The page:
A bioactive compound found in cocoa powder and dark chocolate could help middle-aged adults enjoy exercise, a new study has suggested. The research analyzed the potential health benefits of cocoa flavanols, a plant nutrient extracted from cocoa beans.
Cocoa flavanols are found in abundance in cocoa powder, and to a lesser extent in dark chocolate, and can be consumed as a supplement. Because cocoa flavanols have a ‘vasodilatory’ effect, helping to increase blood flow, they’ve been shown to prevent blood clots and even combat memory decline.
Now, a team of scientists from Liverpool Hope University and Liverpool John Moores University have tested the effects of cocoa flavanols when it comes to exercise in a group of sedentary adults aged between 40 and 60 years old.
And the report found that cocoa flavanols contribute to faster oxygen uptake kinetics—with improved blood flow the likely cause.
Associate Professor Simon Marwood, subject lead in sport science at Liverpool Hope University, says the findings could be important when it comes to convincing people to get off the sofa and then stick with an exercise program. He said: “One barrier to starting an exercise plan is poor fitness in the first place, perhaps because of the discomfort associated with what might otherwise be light exercise.
“Without frequent exercise, aging results in a slowing in the rate at which our oxygen consumption increases at the onset of exercise. This is due to impairments in the ability to supply blood to the exercising muscles at the onset of exercise.
“In previous studies, we have shown that this slowing of the rate of increase of oxygen consumption has a direct and inhibiting effect on the ability to tolerate exercise.
“The finding of faster increases in oxygen consumption at the onset of exercise with cocoa flavanols supplementation is therefore really encouraging for this age group since it suggests that a simple nutritional supplement can improve exercise tolerance, and therefore enhance the likelihood of sustaining an exercise program.
“This is a relatively small study but it’s encouraging and has significant results, which could be the basis for further research.”
Lead author Daniel Sadler, of Liverpool John Moores’ School of Sport and Exercise Science, concludes: “These novel effects of cocoa flavanols in this demographic may contribute to improved tolerance of moderate-activity physical activities, which appear commonly present in daily life.”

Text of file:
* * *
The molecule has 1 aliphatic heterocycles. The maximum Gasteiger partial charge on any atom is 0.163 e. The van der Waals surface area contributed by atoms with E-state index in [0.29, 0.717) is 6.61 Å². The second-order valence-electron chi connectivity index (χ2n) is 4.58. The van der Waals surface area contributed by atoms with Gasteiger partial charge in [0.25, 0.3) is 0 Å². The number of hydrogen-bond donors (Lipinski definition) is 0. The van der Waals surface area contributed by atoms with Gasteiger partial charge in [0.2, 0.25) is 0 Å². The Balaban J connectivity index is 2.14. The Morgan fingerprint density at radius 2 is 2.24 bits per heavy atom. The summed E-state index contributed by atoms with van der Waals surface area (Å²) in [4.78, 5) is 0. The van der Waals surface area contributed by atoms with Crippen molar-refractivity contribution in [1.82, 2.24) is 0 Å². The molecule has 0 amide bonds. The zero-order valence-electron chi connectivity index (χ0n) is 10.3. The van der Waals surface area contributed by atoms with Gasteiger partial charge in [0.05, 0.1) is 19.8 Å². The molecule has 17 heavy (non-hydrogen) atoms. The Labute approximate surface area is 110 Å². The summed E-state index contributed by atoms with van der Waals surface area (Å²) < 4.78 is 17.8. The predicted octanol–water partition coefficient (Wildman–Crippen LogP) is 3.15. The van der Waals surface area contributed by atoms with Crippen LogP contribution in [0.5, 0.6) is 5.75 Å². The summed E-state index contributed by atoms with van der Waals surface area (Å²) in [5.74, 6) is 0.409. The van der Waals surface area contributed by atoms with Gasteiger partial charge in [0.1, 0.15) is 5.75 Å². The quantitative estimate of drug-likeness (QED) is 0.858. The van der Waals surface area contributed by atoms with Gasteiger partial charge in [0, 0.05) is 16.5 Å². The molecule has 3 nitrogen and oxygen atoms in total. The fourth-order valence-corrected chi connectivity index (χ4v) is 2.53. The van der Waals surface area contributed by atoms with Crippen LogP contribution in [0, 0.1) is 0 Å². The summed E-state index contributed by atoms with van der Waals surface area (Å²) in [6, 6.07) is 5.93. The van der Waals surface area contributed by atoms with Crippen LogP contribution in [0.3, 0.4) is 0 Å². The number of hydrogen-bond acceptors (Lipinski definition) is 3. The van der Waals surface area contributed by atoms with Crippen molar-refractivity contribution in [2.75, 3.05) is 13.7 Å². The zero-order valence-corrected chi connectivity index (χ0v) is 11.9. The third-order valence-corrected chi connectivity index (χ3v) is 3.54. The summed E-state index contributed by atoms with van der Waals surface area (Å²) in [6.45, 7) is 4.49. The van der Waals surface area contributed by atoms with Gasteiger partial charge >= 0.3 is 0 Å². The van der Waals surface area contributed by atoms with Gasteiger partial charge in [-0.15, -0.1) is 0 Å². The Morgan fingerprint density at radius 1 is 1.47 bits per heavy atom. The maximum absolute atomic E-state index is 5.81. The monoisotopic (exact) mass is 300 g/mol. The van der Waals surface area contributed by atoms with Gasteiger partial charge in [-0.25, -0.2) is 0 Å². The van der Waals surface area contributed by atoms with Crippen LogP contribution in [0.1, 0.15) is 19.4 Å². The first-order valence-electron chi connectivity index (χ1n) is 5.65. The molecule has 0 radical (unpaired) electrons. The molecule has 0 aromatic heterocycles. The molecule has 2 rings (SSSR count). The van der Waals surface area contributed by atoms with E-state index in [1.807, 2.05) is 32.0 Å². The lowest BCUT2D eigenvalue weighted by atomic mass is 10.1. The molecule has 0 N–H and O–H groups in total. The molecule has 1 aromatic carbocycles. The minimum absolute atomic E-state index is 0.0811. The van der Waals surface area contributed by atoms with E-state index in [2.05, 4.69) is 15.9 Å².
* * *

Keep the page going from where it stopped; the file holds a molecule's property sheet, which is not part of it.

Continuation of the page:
The research was published in the journal European Journal of Applied Physiology.
Professor Marwood says it’s important to note that over-consumption of chocolate, dark or otherwise, isn’t to be encouraged, although dark chocolate may contain cocoa flavanols. And the substance is most commonly available as a supplement, which is often used by amateur athletes to boost performance.
The research itself focused on a group of healthy, middle-aged men and women with an average age of 45 years old and who typically engaged in less than two hours of structured exercise training per week.
Over a period of five weeks, prior to consuming the cocoa supplement, the group was put through a series of trials, using a lab-based exercise bike, where they were incrementally pushed to exhaustion. These trials were performed in order to establish a person’s VO2 peak, the maximum amount of oxygen the body can use during exercise, as well as power output.
The test subjects were then given either a daily 400 mg cocoa flavanol supplement or a placebo over the course of seven days.
And at the end of that week, they got back on the cycle ergometers and took part in a series of step exercise tests, where they started pedaling at a baseline before the load was ramped up to either moderate or severe-intensity work rates.
The key measurement being analyzed was pulmonary VO2 kinetics, or τVO2, the time it takes for oxygen delivery to respond to the demands of exercise.
The shorter the response time, the better equipped someone is to tolerate the given exercise.
And what the research team discovered was that when the test subjects who’d consumed the cocoa flavanols were subjected to ‘moderate’ exercise, the VO2 kinetics time was ‘significantly reduced’ from around 40 seconds to 34 seconds.
This reduction of six seconds is important, the team states, because it exceeds the minimum physiologically relevant change of around 5 seconds.
The scientists add: “The reduction in τVO2 observed after cocoa flavanol supplementation in our middle-aged individuals reflects a shift toward values typically observed in younger healthy individuals.”
And the report states: “Ultimately, the findings of the present study may have clinical potential in contributing to improved tolerance of daily life activity in middle-aged adults.”
Flavonoids aren’t just found in cocoa—they’re also abundant in green tea, fruit and vegetables—and have anti-inflammatory as well as antioxidant properties.
Liverpool John Moores’ Daniel Sadler says you shouldn’t rely on eating dark chocolate to get an effective dose of flavanols.
He explains: “It is preferable to take supplements over eating dark chocolate since potential beneficial effects of cocoa flavanols occur during exercise when high doses are consumed—greater than 400 mg flavanols—and because dark chocolate contains fat and sugar that may negate the beneficial potential of any bioactive constituents.”
In April this year, a separate study by researchers at the University of Birmingham found blood vessels were able to function better during mental stress when test subjects were given a cocoa drink containing high levels of flavanols compared to when drinking a non-flavanol enriched drink.
The study, published in the journal Nutrients, could help to combat stress-induced ischemia while also paving the way for offering ‘improved guidance to people about how to make the most of their dietary choices during stressful periods.”